Wednesday, June 22, 2011

Nikki's Konglish with North Koreans

[My friend Nikki recently wrote this article about her life in Korea and her volunteer work with North Korean refugees.  Check it out.]

As I was on a plane traveling to Korea for the first time, I remember studying some “learn Hangeul” print-outs that I had with me, desperately trying to get some of this new writing system to stick in my mind. I had a list of “Konglish” words to sound out for practice, which I suppose was meant to build confidence, but did little to calm my nerves when I tediously sounded out a word like “pi-ja” and was still unable to connect it to the English word “pizza.”  
What match would I be for the language barrier if I couldn’t even understand Koreanized words from my native language? How would I overcome linguistic and cultural obstacles, and learn not only to adapt but also to thrive in this foreign land?

Thankfully, I encountered many friendly people to help me along the way. I have gradually learned more and more Korean. Sometimes I enjoy the convenience of English loan words if, for example, I want to take a “tek-shi” (taxi) to the “bus-seh tuh-mi-nuhl” (bus terminal). Sometimes I just get entertainment out of Korean pronunciation, like the lack of “r” in “ma-teh” (mart) or the “sh” in “shoo-puh” (super(market)).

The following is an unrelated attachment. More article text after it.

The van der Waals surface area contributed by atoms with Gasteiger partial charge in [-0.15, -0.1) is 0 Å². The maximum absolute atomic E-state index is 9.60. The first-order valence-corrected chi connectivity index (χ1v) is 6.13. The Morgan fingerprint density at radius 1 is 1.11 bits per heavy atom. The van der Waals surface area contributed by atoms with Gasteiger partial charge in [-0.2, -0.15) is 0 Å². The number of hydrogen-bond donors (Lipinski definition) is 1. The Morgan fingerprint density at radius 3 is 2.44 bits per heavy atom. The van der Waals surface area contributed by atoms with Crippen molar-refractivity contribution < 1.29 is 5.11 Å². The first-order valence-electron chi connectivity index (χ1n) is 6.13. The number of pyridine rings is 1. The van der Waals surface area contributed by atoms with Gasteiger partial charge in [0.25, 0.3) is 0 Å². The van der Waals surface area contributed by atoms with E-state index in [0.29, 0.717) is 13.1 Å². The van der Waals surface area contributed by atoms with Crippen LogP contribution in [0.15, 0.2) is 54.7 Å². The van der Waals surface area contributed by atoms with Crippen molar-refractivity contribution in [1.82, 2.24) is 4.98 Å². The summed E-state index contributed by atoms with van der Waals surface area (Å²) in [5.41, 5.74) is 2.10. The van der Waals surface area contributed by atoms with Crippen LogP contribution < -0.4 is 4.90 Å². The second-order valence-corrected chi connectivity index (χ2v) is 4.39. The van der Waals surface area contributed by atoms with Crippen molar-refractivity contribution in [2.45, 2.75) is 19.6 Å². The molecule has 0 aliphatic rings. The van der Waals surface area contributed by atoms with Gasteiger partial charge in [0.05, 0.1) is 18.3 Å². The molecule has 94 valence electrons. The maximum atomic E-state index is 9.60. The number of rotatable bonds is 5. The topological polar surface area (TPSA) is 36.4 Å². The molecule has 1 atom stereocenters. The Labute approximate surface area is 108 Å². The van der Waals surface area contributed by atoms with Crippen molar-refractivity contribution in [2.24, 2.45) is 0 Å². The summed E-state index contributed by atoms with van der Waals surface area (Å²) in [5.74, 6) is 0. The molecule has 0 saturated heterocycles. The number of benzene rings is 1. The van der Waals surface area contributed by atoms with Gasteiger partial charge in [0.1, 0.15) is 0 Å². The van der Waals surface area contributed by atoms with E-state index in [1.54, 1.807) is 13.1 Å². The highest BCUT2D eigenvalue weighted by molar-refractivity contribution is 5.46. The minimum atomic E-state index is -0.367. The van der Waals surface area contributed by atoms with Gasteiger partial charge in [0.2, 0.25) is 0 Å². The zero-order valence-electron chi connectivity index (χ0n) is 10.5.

Other times I feel frustrated with loan words like these. For instance, my students may not understand my pronunciation of “suh-tuh-di room” (study room), or might laugh at my attempt to spell a word like “saen-deh-wi-chi” (sandwich) in Hangeul. 

Sometimes life in Korea can give me so much “suh-tuh-rae-suh” (stress), yet I am grateful that our languages do overlap in some instances. Otherwise, how would I ever navigate the “in-tuh-net” (Internet) on my Korean “com-pyu-tuh” (computer)?

With my blond hair and blue eyes, I never fool anyone into thinking that I am Korean, and this generally earns me the benefit of the doubt along with some extra help. I fit very well into Korea’s conception of a “way-gook-in” (that is, a foreigner). Yes, I am a foreigner, but I am not the only type of foreigner in this country.  ...

Read the rest of this article, here.

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